By Brandon Eley

Can Retargeting Boost Your Bottom Line?

By Brandon Eley

There’s a good chance you might be missing out on a huge percentage of sales or leads.

The average e-commerce conversion rate is 2%, and conversion rates of lead generation websites aren’t much better. That means that 98% of website visitors don’t convert right away.

There are a plethora of reasons for this – some consumers are simply doing research, others are comparing different retailers’ prices, and even more simply get distracted either by something on their computer or by the real world distractions we all experience day to day. But what if there was a way you could find those visitors that left without converting, and offer them a second chance? What if you could target them specifically with ads that showcased the exact products they were browsing on your website? That’s where behavioral retargeting comes in.

What is Retargeting?

Behavioral retargeting, or simply retargeting, is the process of showing advertising (particularly display or text link advertising) to visitors based on their previous browsing behavior. In most cases, retargeting is used to show advertising more frequently to people who have visited a website before, but not converted into a customer or lead.

Let’s take an average niche e-commerce merchant for example … maybe a custom tailored apparel retailer such as Indochino. A visitor might search Google for custom tailored suits and visit Indochino.com. They browse through a few different pages, and maybe even add a suit or jacket to their shopping cart. But they get distracted by an email notification, instant message, or even a baby crying, and leave the website without completing their purchase.

But later that day, or even later that week, they are again browsing the web. They may be on a web page completely unrelated to men’s apparel, but they are shown display advertising from Indochino.com because they visited the website before. That is behavioral retargeting.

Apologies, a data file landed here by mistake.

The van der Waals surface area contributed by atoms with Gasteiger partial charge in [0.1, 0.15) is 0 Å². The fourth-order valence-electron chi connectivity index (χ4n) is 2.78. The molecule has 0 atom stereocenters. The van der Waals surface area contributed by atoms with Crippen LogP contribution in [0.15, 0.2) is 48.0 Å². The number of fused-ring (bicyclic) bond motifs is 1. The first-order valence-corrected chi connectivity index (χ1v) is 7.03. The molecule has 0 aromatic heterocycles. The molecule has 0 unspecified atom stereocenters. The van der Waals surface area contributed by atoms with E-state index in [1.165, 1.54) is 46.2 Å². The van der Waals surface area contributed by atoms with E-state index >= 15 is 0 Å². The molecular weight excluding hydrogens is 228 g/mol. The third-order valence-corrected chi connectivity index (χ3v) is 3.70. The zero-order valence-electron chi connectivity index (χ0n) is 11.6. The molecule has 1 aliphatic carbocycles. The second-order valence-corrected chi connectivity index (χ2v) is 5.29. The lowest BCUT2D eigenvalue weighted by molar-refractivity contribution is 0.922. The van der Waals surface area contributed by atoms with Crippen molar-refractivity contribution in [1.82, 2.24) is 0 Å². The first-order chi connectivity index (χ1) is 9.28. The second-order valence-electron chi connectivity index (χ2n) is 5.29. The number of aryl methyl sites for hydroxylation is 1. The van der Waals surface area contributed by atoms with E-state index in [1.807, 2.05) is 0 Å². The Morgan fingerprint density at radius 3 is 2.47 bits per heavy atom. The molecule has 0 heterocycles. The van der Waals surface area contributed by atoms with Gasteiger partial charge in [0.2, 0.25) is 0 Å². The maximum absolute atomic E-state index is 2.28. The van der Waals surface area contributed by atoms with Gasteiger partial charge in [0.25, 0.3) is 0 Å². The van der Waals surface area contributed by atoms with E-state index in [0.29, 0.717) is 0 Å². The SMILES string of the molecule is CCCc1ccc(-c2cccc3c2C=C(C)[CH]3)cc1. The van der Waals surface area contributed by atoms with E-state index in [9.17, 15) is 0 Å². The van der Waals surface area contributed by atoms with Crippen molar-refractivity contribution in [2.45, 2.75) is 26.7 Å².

As it might seem, retargeting is an extremely powerful marketing tactic, because it only shows advertising to previously qualified candidates. They have already shown an interest in your product or service by browsing your website, adding an item to their shopping cart, or downloading a whitepaper (the trigger is up to you). They are far more likely to convert than unqualified visitors.

Utilizing retargeting can significantly drive up profit margins and lower per-customer acquisition costs by reclaiming lost visitors. AdRoll.com, Retargeter.com and Chango.com are three firms that specialize in retargeting, and Google Adwords also offers remarketing.

Is Google Crippling Remarketers?

Google recently made a change that could have a profound impact on the data website owners and marketers receive about their referrers. Previously, when a visitor conducted a Google search and clicked through to a website, information on the specific search phrase was also passed, which could then be analyzed by Google Analytics or other stats package.

Google announced recently they would no longer pass this referrer data by default for any logged-in users. While this only represents about 10% of global searches, I am curious to see what percentage of U.S. searches would be affected. One thing is sure, taking away this valuable information will hurt companies such as Chango and AdRoll, which rely on this data to target advertising to visitors based on their browsing history.

Give Retargeting a Try

Retargeting is an incredibly effective way to cash in on potentially lost sales, so give it a try. If you’re already using retargeting (sometimes called remarketing), let us know how it works for you in the comments below.

  • Hey Brandon … Nice article. Yeah I’m finding retargeting pretty effective in SEM campaigns. So much so – I’ve recently put together a Retargeting Cheat sheet to help others get started – over at … theHiddenAudience

  • All excellent points.

    I’ve found that the key with retargeting is creating excellent creative that really speak to your audience. Doing this will significantly increase your clickthrough rates and significantly reduce your cost per click.

    If you have a large site (more than 50K monthly uniques), I’d highly suggest creating multiple audience lists by putting unique retargeting tags in different sections of your site.

    You’d then have lists of people who have shown an interest in many different specific things, and you can speak to each of these interests in your creative.